October 27, 2013 at First St. John Lutheran Church – York, PA
“God is our refuge and strength, a very present help in trouble.”
As we commemorate Reformation Day this afternoon, our service has mixed two moods with our hymns. There has been a mood of dependence, of needing help. The first two hymns were direct prayers to God for aid: asking the Holy Spirit to be among us, then asking for divine help to remain steadfast in the faith. Then there has been confidence expressed in our singing. We were exhorted to rejoice and proclaim the victory that God has won for us. And the mood of confidence rose with those words: “A mighty fortress is our God, a trusty shield and weapon.”
That confidence found its greatest expression in the lyrics of the ancient song that we prayed: “God is our refuge and strength, a very present help in trouble. Therefore we will not fear though the earth gives way, though the mountains be moved into the heart of the sea, though its waters roar and foam, though the mountains tremble at its swelling. The Lord of hosts is with us; the God of Jacob is our fortress.” Those words of Psalm 46 drip with assurance and faith. Only those who have full confidence in the Lord can speak such words. And as many of you may know, the psalm’s text was the foundation for Luther’s hymn “A Mighty Fortress Is Our God”.
Think again on that first line and what it testifies about the Lord: “God is our refuge and strength, a very present help in trouble.” Calling something “a refuge” means that entity is where a person can flee to. Calling something “a strength” indicates that entity is a support. The psalm states that we are to consider the Lord an individual that we turn to in order to receive support from Him. But is God our refuge and strength, as the psalm declares? The heart of the Reformation movement is wrapped up in that question: “Is God our refuge and strength?”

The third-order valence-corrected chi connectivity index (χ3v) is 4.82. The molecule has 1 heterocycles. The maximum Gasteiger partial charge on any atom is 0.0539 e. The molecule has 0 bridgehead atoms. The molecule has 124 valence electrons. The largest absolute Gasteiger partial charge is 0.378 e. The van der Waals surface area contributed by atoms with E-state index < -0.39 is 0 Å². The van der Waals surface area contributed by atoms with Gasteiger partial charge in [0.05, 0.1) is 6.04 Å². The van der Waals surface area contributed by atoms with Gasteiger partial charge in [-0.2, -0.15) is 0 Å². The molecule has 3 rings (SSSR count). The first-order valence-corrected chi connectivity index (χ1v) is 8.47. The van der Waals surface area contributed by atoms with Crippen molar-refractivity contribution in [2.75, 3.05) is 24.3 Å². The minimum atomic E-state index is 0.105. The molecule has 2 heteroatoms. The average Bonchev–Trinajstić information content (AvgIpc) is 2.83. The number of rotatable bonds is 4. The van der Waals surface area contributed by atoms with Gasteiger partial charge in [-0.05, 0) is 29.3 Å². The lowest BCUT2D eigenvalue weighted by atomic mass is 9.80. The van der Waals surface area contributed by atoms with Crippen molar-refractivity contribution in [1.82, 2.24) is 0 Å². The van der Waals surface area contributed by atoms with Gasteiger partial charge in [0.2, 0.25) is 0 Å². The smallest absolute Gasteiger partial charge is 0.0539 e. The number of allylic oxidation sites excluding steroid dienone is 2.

Oswald Bayer, a German Lutheran theologian, notes that the Reformation was really about that important question. After noting how people panic with changes in economic statuses or changes in culture and society, Bayer observes: “Precisely this reminds us of the sort of question that the Reformation tried to answer: What can we stake our life on with utter certainty in life and in death?”[i] We could rephrase the question: What gives us the confidence that we could say that God is our mighty fortress and we should rejoice over His victorious actions for us?
The answer to that question is not found in ourselves. That much is obvious, since we are calling God our refuge and strength, not saying that we are self-sufficient. But the reason for that confidence in God is found in what He has expressed concerning Himself, what He has revealed to mankind through His words and deeds. Faith, hope, and trust are placed in them.
So what did the psalm say about the Lord’s words and deeds? You prayed the verses: “Come, behold the works of the Lord, how He has brought desolations on the earth. He makes wars cease to the end of the earth; He breaks the bow and shatters the spear; He burns the chariots with fire. ‘Be still, and know that I am God. I will be exalted among the nations, I will be exalted in the earth!’” Those statements reveal an active God, one who has control over nations and armies. For the ancient Israelites, those words would resonate greatly when considering the Lord’s victories over the Egyptian army at the Red Sea or the Philistines at the Valley of Elah or the Assyrians encamped around Jerusalem. Each of these events demonstrated the exercise of the Lord’s power and strength for His people.